Saudi Arabia is set to increase public spending next year and expects to post a budget surplus.
The Arab world’s largest economy estimated public revenue next year at 1.12 trillion Saudi riyals ($298 billion), higher than a previous estimate of 968 billion riyals, and an 18 per cent increase in spending at 1.11tn riyals, the Ministry of Finance said in its 2023 preliminary budget statement on Friday.
The estimated surplus of 9bn ($2.4bn) riyals next year, smaller than an earlier estimate of 27bn riyals, represents about 0.2 per cent of the total gross domestic product (GDP).
The government maintained its prediction for a 90bn riyal fiscal surplus this year, the ministry said.
The economy is forecast to grow by 8 per cent in 2022 and 3.1 per cent next year, it added.
“In view of the changes in the growth outlook and geopolitical challenges facing the global economy, the fiscal performance demonstrates tangible improvement in the ability of the kingdom’s economy to face economic challenges and shocks,” the Ministry of Finance said.
“The proactive structural and fiscal reforms that were implemented under the umbrella of the kingdom’s Vision 2030 are key in enabling to achieve high economic growth rates during the current year.”
Saudi Arabia, the world’s top oil exporter, has recorded strong economic growth this year on higher oil prices after its recovery from the impact of the coronavirus-induced slowdown in 2021.
The kingdom's economy grew by 12.2 per cent in the second quarter, registering the fastest expansion in more than a decade, due to higher oil prices, the General Authority for Statistics, better known as Gastat, said last month.
Quarter on quarter, the kingdom’s GDP expanded 2.2 per cent, according to the latest Gastat data.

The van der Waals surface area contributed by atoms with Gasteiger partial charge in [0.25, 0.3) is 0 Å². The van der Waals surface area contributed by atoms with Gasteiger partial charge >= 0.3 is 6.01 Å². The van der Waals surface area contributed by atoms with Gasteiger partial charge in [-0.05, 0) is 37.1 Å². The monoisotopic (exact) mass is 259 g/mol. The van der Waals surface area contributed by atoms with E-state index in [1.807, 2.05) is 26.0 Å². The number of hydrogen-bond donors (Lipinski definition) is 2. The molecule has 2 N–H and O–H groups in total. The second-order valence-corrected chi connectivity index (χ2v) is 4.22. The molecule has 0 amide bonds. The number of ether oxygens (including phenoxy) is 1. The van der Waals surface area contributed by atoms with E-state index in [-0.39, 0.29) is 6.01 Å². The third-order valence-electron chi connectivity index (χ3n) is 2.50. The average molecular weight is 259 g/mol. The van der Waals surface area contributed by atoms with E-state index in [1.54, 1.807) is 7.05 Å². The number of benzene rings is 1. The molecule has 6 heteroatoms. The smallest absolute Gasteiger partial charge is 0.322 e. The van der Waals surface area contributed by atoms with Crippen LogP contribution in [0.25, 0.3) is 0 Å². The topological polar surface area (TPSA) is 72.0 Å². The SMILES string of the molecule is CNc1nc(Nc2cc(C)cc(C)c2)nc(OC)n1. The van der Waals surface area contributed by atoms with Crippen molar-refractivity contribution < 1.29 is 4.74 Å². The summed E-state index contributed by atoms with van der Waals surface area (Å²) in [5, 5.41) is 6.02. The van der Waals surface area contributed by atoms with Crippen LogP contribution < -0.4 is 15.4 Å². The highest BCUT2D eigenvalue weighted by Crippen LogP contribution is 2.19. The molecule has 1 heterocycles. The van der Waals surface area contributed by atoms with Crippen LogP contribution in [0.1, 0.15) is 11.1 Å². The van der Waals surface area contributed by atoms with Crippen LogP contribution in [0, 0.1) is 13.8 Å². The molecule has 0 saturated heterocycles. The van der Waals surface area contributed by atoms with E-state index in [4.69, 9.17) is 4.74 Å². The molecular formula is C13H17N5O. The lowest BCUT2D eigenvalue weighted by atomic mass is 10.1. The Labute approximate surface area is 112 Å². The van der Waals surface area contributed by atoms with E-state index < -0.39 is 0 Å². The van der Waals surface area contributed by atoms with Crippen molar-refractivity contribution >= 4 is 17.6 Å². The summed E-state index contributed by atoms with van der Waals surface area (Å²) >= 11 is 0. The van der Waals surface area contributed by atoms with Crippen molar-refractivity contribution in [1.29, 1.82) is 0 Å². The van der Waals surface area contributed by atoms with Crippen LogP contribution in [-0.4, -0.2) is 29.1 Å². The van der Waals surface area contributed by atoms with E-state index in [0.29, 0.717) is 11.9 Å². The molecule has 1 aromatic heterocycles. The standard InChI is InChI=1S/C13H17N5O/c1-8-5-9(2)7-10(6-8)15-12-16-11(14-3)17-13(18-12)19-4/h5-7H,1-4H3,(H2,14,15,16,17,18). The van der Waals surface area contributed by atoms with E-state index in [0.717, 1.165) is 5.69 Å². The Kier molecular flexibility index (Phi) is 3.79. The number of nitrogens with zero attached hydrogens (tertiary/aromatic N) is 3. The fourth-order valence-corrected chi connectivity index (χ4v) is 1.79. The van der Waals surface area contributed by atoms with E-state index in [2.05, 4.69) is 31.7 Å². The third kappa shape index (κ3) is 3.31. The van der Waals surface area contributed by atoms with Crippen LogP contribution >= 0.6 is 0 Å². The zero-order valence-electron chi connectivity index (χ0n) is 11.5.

The kingdom's economy is set to grow at the quickest pace in a decade and could be one of the world’s fastest-growing economies this year, the International Monetary Fund said in August.
The World Bank estimates that the country’s economy will grow 7 per cent this year, while Jadwa Investment expects it to expand 7.7 per cent in 2022.
Oil prices rose sharply this year after the Russia-Ukraine conflict began in February amid growing concerns of supply constraints. However, prices have dropped on fears that a potential recession will slow demand worldwide.
Business conditions in the kingdom’s non-oil private sector have also continued to improve on the back of new business growth, latest data showed.
Saudi Arabia’s seasonally adjusted S&P Global purchasing managers’ index climbed to 57.7 in August, from 56.3 in July, the highest level since October 2021, as new business growth hit a 10-month high.
Saudi Arabia is budgeting for Brent oil at around $76 a barrel next year, according to Al Rajhi Capital, a local investment bank.
“For 2023, we believe oil revenues could reach 754bn riyals and non-oil revenue at 417bn riyals,” said Mazen Al Sudairi, head of research at Al Rajhi Capital.
“Based on our assessment, the government’s 2023 budgeted revenues are likely based on an assumption of Brent at around $76 a barrel.”
The Finance Ministry said it was “basing the estimates of oil and non-oil revenues in the budget on conservative standards in anticipation of any developments that may occur in the domestic and global economy”.
Meanwhile, inflation in Saudi Arabia is expected to be 2.6 per cent and 2.1 per cent in 2022 and 2023, respectively.
“The private sector continues to lead economic growth and its contribution to increasing job creation in the labour market,” the ministry said.
“The government’s continuous efforts to diversify the economy will contribute to enhancing non-oil revenues.”
The government revised the expectations for 2022 expenditure to 1.13tn riyals versus 955bn previously announced, due to which the expected budget surplus is lower than the earlier expectation of 293bn riyals, according to Al Rajhi Capital.
“We view this as a positive sign as higher expenditure will support economic growth.”